April – Are Microgrids Still a Thing? Part 1
For a downloadable copy of this eBulletin, please visit the IEEE Smart Grid Resource Center.
Resource Center Update: Improved user experience for IEEE members! Access/Download free products without a checkout process.
Written by Danny Espín-Sarzosa, Rodrigo Palma-Behnke, Marcia Montedonico, and Felipe Valencia-Arroyave
The effects of climate change are forcing countries around the world to change their priorities and mitigation strategies. Such effects can have devastating consequences for human health, biodiversity, and the economy. Additionally, climate change exacerbates existing socioeconomic inequalities, as vulnerable populations are often the most affected and have the least resources to adapt to climate change. Thus, there is a need for resilient and robust decentralized systems that can be self-sufficient (i.e. local territories that can provide water, food, and energy). Robust energy systems are secure, equitable, and environmentally sustainable, showing a carefully managed balance between the three dimensions. In this context, Small Productive Processes (SPPs) can contribute to the self-sufficiency and socioeconomic development of communities. They may become even more critical in helping build resilience and adaptability in vulnerable communities.
Written by Jose Luis Domínguez-García, Antonio Pepiciello, Pol Paradell, and Anzhelika Ivanova
Microgrids will have a crucial role in enhancing power system resilience as they can supply the load locally, through distributed energy resources, when the connection to the main grid is not available. In this article, we introduce the concept of dynamic microgrids, time-variant networks of microgrids forming the main power grid, to lower the risks of load shedding and fault propagation. Furthermore, we describe an intentional islanding procedure enabled by smart grid technologies and based on a two-step process: the identification of balanced microgrids connected to the grid and their optimal disconnection to minimize global load shedding. The expected benefits of implementing dynamic microgrids are a significant reduction of the expected loss of load, strong mitigation of the consequences of high-impact low-probability events, and stability enhancement through the limitation of fault propagation.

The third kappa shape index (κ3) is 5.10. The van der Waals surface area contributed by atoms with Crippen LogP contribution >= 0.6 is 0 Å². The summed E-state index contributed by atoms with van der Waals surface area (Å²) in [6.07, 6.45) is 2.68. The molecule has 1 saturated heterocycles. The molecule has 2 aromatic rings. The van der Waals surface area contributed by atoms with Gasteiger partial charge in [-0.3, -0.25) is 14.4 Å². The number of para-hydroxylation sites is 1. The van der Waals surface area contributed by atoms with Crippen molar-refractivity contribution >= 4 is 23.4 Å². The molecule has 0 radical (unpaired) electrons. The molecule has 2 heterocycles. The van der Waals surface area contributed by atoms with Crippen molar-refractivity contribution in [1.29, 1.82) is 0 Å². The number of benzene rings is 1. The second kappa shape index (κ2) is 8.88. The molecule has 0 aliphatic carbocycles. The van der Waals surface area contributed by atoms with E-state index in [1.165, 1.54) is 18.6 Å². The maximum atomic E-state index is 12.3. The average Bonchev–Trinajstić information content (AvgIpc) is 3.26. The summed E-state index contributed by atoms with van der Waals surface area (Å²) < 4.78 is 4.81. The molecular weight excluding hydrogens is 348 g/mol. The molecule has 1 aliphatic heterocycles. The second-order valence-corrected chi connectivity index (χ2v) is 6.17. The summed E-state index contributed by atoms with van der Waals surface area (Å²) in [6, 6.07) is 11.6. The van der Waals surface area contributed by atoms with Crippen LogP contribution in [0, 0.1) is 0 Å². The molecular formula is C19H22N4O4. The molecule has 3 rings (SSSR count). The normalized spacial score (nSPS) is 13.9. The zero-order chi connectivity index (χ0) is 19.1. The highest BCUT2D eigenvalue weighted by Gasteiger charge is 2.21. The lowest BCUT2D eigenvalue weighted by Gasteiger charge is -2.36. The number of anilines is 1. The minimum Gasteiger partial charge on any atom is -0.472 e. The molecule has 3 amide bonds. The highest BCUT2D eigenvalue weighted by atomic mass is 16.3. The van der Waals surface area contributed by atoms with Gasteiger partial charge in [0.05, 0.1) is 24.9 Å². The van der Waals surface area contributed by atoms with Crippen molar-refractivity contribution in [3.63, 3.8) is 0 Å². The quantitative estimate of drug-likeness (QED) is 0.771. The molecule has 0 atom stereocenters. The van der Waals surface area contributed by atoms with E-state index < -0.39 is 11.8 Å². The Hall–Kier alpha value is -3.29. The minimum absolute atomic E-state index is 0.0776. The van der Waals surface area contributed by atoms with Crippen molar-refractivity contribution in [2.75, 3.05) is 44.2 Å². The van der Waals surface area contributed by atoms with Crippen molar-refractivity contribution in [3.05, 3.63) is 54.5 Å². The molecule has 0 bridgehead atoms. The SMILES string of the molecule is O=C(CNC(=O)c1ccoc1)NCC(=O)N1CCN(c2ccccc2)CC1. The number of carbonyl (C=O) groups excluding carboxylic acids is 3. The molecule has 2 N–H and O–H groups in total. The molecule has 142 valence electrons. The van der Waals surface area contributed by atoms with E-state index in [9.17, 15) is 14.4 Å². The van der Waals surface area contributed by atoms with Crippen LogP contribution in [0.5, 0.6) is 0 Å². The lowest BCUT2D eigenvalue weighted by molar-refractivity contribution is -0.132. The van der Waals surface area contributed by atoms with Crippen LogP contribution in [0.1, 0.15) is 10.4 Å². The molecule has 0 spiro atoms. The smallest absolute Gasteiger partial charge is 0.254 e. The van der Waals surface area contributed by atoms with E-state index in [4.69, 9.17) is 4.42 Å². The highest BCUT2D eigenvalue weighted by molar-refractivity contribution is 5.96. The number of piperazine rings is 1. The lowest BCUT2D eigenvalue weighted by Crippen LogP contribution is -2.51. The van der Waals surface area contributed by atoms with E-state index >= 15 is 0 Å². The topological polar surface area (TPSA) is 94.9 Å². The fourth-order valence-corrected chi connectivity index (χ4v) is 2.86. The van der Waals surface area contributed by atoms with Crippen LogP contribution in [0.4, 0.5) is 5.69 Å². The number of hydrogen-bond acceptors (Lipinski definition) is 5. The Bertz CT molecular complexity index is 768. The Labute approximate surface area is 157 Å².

Written by Vikas Khare, and Pradyumn Chaturvedi
In the present scenario, microgrid systems play a very vital role to enhance the performance of electricity generation. A microgrid is a small-scale electricity generation structure that can work independently or collaboratively with different types of renewable energy sources. Nowadays, analyses of microgrid systems are carried out through different types of emerging technologies, which also increase the performance of the microgrid system. Circular economy and blockchain are the icebreaking technologies which can be used for technical and financial assessment of the microgrid system. Microgrid systems, which are decentralized energy systems that can operate independently or in parallel with the main grid, can offer significant benefits to the environment and the economy. When combined with circular economy principles and blockchain technology, microgrid systems can provide even more opportunities for sustainability and efficiency.
To have the Bulletin delivered monthly to your inbox, join the IEEE Smart Grid Community.
To view archived articles, and issues, which deliver rich insight into the forces shaping the future of the smart grid. Older Bulletins (formerly eNewsletter) can be found here. To download full issues, visit the publications section of the IEEE Smart Grid Resource Center.